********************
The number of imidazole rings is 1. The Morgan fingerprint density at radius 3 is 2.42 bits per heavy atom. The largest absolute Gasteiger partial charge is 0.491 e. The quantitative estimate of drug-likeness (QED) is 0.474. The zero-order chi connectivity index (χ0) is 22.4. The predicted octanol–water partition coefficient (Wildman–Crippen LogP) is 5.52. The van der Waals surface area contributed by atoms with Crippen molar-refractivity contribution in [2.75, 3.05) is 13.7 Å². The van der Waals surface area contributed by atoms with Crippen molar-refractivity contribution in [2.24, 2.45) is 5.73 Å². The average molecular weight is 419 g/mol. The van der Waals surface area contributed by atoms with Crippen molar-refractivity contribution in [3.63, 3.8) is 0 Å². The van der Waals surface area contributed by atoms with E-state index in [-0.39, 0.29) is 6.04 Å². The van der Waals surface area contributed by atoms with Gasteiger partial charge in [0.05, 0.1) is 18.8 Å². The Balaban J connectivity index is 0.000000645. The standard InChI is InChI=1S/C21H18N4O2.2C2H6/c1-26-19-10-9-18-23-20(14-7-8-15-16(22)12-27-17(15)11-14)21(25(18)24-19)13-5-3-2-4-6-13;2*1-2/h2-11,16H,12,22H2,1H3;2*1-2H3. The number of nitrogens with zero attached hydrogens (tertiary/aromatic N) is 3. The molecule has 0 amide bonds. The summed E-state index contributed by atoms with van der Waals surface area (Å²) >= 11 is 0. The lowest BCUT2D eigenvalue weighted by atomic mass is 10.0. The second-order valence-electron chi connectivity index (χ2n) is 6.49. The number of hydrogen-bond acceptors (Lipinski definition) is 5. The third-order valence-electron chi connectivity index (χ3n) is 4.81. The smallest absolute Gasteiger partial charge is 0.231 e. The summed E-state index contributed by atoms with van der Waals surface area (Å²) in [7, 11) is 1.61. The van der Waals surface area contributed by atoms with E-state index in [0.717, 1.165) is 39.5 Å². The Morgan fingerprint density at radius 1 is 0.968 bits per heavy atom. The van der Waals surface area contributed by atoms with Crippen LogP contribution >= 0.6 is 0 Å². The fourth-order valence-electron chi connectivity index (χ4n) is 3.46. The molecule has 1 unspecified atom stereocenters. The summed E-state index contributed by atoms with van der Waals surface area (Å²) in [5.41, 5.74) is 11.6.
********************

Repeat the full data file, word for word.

The number of imidazole rings is 1. The Morgan fingerprint density at radius 3 is 2.42 bits per heavy atom. The largest absolute Gasteiger partial charge is 0.491 e. The quantitative estimate of drug-likeness (QED) is 0.474. The zero-order chi connectivity index (χ0) is 22.4. The predicted octanol–water partition coefficient (Wildman–Crippen LogP) is 5.52. The van der Waals surface area contributed by atoms with Crippen molar-refractivity contribution in [2.75, 3.05) is 13.7 Å². The van der Waals surface area contributed by atoms with Crippen molar-refractivity contribution in [2.24, 2.45) is 5.73 Å². The average molecular weight is 419 g/mol. The van der Waals surface area contributed by atoms with Crippen molar-refractivity contribution in [3.63, 3.8) is 0 Å². The van der Waals surface area contributed by atoms with E-state index in [-0.39, 0.29) is 6.04 Å². The van der Waals surface area contributed by atoms with Gasteiger partial charge in [0.05, 0.1) is 18.8 Å². The Balaban J connectivity index is 0.000000645. The standard InChI is InChI=1S/C21H18N4O2.2C2H6/c1-26-19-10-9-18-23-20(14-7-8-15-16(22)12-27-17(15)11-14)21(25(18)24-19)13-5-3-2-4-6-13;2*1-2/h2-11,16H,12,22H2,1H3;2*1-2H3. The number of nitrogens with zero attached hydrogens (tertiary/aromatic N) is 3. The molecule has 0 amide bonds. The summed E-state index contributed by atoms with van der Waals surface area (Å²) >= 11 is 0. The lowest BCUT2D eigenvalue weighted by atomic mass is 10.0. The second-order valence-electron chi connectivity index (χ2n) is 6.49. The number of hydrogen-bond acceptors (Lipinski definition) is 5. The third-order valence-electron chi connectivity index (χ3n) is 4.81. The smallest absolute Gasteiger partial charge is 0.231 e. The summed E-state index contributed by atoms with van der Waals surface area (Å²) in [7, 11) is 1.61. The van der Waals surface area contributed by atoms with E-state index in [0.717, 1.165) is 39.5 Å². The Morgan fingerprint density at radius 1 is 0.968 bits per heavy atom. The van der Waals surface area contributed by atoms with Crippen LogP contribution >= 0.6 is 0 Å². The fourth-order valence-electron chi connectivity index (χ4n) is 3.46. The molecule has 1 unspecified atom stereocenters. The summed E-state index contributed by atoms with van der Waals surface area (Å²) in [5.41, 5.74) is 11.6.